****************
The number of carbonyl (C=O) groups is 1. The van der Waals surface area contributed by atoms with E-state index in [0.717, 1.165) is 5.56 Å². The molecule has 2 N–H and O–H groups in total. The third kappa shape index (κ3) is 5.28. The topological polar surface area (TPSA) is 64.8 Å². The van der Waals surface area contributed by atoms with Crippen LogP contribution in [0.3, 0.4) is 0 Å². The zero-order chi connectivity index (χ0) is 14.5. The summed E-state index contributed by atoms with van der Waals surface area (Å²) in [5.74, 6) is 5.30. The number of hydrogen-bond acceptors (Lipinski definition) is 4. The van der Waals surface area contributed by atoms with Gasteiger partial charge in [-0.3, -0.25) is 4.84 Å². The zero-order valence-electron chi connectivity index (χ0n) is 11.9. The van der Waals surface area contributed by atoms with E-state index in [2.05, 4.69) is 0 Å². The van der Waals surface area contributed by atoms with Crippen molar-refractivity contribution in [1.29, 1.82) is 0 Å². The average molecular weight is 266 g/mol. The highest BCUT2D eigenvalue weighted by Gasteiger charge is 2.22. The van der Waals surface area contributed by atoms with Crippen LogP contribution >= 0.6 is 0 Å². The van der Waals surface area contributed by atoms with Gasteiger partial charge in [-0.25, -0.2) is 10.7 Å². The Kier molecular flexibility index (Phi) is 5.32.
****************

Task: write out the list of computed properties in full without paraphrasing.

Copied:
The number of carbonyl (C=O) groups is 1. The van der Waals surface area contributed by atoms with E-state index in [0.717, 1.165) is 5.56 Å². The molecule has 2 N–H and O–H groups in total. The third kappa shape index (κ3) is 5.28. The topological polar surface area (TPSA) is 64.8 Å². The van der Waals surface area contributed by atoms with Crippen LogP contribution in [0.3, 0.4) is 0 Å². The zero-order chi connectivity index (χ0) is 14.5. The summed E-state index contributed by atoms with van der Waals surface area (Å²) in [5.74, 6) is 5.30. The number of hydrogen-bond acceptors (Lipinski definition) is 4. The van der Waals surface area contributed by atoms with Gasteiger partial charge in [-0.3, -0.25) is 4.84 Å². The zero-order valence-electron chi connectivity index (χ0n) is 11.9. The van der Waals surface area contributed by atoms with E-state index in [2.05, 4.69) is 0 Å². The van der Waals surface area contributed by atoms with Crippen molar-refractivity contribution in [1.29, 1.82) is 0 Å². The average molecular weight is 266 g/mol. The highest BCUT2D eigenvalue weighted by Gasteiger charge is 2.22. The van der Waals surface area contributed by atoms with Crippen LogP contribution >= 0.6 is 0 Å². The van der Waals surface area contributed by atoms with Gasteiger partial charge in [-0.25, -0.2) is 10.7 Å². The Kier molecular flexibility index (Phi) is 5.32.